• Adobe Reader
  • GnuCash - double-entry book-keeping personal finance system, similar to Quicken
  • Scribus - open source desktop publishing (DTP) application

Sound & Video:

  • Amarok - audio player
  • Audacity - free, open source, cross platform digital audio editor
  • Banshee - audio player, can encode/decode various formats and synchronize music with Apple iPods
  • MPlayer - media player (video/audio), supports WMA
  • Rhythmbox Music Player - audio player, similar to Apple's iTunes, with support for iPods
  • gtkPod - software similar to Apple's iTunes, supports iPod, iPod nano, iPod shuffle, iPod photo, and iPod mini
  • XMMS - audio player similar to Winamp
  • dvd::rip - full featured DVD copy program
  • Kino - free digital video editor
  • Sound Juicer CD Extractor - CD ripping tool, supports various audio codecs
  • VLC Media Player - media player (video/audio)
  • Totem - media player (video/audio)
  • Xine - media player, supports various formats; can play DVDs
  • Brasero - CD/DVD burning program
  • K3B - CD/DVD burning program
  • Multimedia Codecs

Programming:

  • KompoZer - WYSIWYG HTML editor, similar to Macromedia Dreamweaver, but not as feature-rich (yet)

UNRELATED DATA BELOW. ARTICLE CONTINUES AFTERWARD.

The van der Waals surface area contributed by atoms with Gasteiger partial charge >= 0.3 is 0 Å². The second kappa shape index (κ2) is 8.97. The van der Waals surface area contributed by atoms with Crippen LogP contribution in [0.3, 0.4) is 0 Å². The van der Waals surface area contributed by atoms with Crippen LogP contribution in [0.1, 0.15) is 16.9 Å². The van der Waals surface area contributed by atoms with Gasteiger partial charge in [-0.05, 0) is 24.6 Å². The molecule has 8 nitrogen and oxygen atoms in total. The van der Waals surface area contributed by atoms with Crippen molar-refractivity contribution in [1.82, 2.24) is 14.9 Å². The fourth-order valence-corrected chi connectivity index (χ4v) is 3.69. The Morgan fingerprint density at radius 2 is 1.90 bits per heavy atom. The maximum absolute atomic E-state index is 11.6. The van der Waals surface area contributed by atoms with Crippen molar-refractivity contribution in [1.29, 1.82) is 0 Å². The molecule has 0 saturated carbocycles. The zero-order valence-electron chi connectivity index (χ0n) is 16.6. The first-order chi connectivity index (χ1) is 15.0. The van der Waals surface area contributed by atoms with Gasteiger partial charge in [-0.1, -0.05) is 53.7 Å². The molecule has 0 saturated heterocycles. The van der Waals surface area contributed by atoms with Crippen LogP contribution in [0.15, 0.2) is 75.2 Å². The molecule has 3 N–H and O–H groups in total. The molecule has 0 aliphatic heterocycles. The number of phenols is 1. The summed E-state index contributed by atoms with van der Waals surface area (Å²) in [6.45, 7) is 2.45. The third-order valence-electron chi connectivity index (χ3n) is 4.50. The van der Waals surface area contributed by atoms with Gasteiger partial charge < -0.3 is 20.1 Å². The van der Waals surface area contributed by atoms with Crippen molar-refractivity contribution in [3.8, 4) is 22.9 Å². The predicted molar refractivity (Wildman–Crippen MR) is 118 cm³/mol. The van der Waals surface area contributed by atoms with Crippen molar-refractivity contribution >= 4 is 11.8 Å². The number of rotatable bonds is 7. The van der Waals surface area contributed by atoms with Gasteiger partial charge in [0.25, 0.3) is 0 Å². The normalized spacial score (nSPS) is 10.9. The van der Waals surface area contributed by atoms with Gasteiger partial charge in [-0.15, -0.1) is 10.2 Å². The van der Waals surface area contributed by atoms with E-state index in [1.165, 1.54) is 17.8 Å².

• Bluefish - text editor, suitable for many programming and markup languages
  • Quanta Plus - web development environment, including a WYSIWYG editor

Other:

  • VirtualBox - lets you run your old Windows desktop as a virtual machine under your Linux desktop, so you don't have to entirely abandon Windows
  • TrueType fonts
  • Java
  • Read-/Write support for NTFS partitions

All desired applications are available in the Linux Mint repositories.

As you might have noticed, a few applications are redundant, for example there are two CD/DVD burning applications in my list (Brasero, K3B). If you know which one you like best, you obviously don't need to install the other applications, however if you like choice, then of course you can install both. The same goes for music players like Amarok, Banshee, Rhythmbox, XMMS or browsers (Firefox, Opera, Chromium).

I will use the username falko in this tutorial. Please replace it with your own username.

 

2 Installing The Base System

The installation of the base system is easy as 1-2-3 because the Linux Mint installer doesn't offer a lot of options to choose from, so you cannot go wrong.